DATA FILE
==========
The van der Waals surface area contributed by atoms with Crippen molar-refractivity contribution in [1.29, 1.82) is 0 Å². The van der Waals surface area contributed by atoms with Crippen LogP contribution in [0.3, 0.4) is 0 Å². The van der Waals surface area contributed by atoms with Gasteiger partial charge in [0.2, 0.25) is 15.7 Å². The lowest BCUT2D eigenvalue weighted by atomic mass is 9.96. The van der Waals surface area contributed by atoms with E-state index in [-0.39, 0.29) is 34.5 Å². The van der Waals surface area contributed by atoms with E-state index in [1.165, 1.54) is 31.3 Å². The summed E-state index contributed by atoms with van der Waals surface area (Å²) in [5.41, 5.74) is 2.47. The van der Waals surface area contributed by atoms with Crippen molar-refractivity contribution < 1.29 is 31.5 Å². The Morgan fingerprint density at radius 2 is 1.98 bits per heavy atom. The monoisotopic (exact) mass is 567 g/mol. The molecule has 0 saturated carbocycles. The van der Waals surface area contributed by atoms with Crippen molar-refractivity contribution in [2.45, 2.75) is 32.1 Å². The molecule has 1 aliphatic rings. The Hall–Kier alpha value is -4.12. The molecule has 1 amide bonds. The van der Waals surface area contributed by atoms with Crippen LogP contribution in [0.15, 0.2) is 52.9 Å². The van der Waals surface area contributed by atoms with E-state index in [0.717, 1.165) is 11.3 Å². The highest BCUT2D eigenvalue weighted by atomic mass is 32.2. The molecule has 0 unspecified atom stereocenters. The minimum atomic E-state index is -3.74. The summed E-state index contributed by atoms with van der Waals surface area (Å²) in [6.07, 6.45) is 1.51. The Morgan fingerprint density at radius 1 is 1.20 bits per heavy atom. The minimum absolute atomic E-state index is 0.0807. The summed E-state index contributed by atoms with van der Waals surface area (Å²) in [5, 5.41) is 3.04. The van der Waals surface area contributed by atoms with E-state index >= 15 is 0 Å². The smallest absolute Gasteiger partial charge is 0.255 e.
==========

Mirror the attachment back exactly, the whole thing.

The van der Waals surface area contributed by atoms with Crippen molar-refractivity contribution in [1.29, 1.82) is 0 Å². The van der Waals surface area contributed by atoms with Crippen LogP contribution in [0.3, 0.4) is 0 Å². The van der Waals surface area contributed by atoms with Gasteiger partial charge in [0.2, 0.25) is 15.7 Å². The lowest BCUT2D eigenvalue weighted by atomic mass is 9.96. The van der Waals surface area contributed by atoms with E-state index in [-0.39, 0.29) is 34.5 Å². The van der Waals surface area contributed by atoms with E-state index in [1.165, 1.54) is 31.3 Å². The summed E-state index contributed by atoms with van der Waals surface area (Å²) in [5.41, 5.74) is 2.47. The van der Waals surface area contributed by atoms with Crippen molar-refractivity contribution < 1.29 is 31.5 Å². The Morgan fingerprint density at radius 2 is 1.98 bits per heavy atom. The monoisotopic (exact) mass is 567 g/mol. The molecule has 0 saturated carbocycles. The van der Waals surface area contributed by atoms with Crippen molar-refractivity contribution in [2.45, 2.75) is 32.1 Å². The molecule has 1 aliphatic rings. The Hall–Kier alpha value is -4.12. The molecule has 1 amide bonds. The van der Waals surface area contributed by atoms with Crippen LogP contribution in [0.15, 0.2) is 52.9 Å². The van der Waals surface area contributed by atoms with E-state index in [0.717, 1.165) is 11.3 Å². The highest BCUT2D eigenvalue weighted by atomic mass is 32.2. The molecule has 0 unspecified atom stereocenters. The minimum atomic E-state index is -3.74. The summed E-state index contributed by atoms with van der Waals surface area (Å²) in [6.07, 6.45) is 1.51. The Morgan fingerprint density at radius 1 is 1.20 bits per heavy atom. The minimum absolute atomic E-state index is 0.0807. The summed E-state index contributed by atoms with van der Waals surface area (Å²) in [5, 5.41) is 3.04. The van der Waals surface area contributed by atoms with E-state index >= 15 is 0 Å². The smallest absolute Gasteiger partial charge is 0.255 e.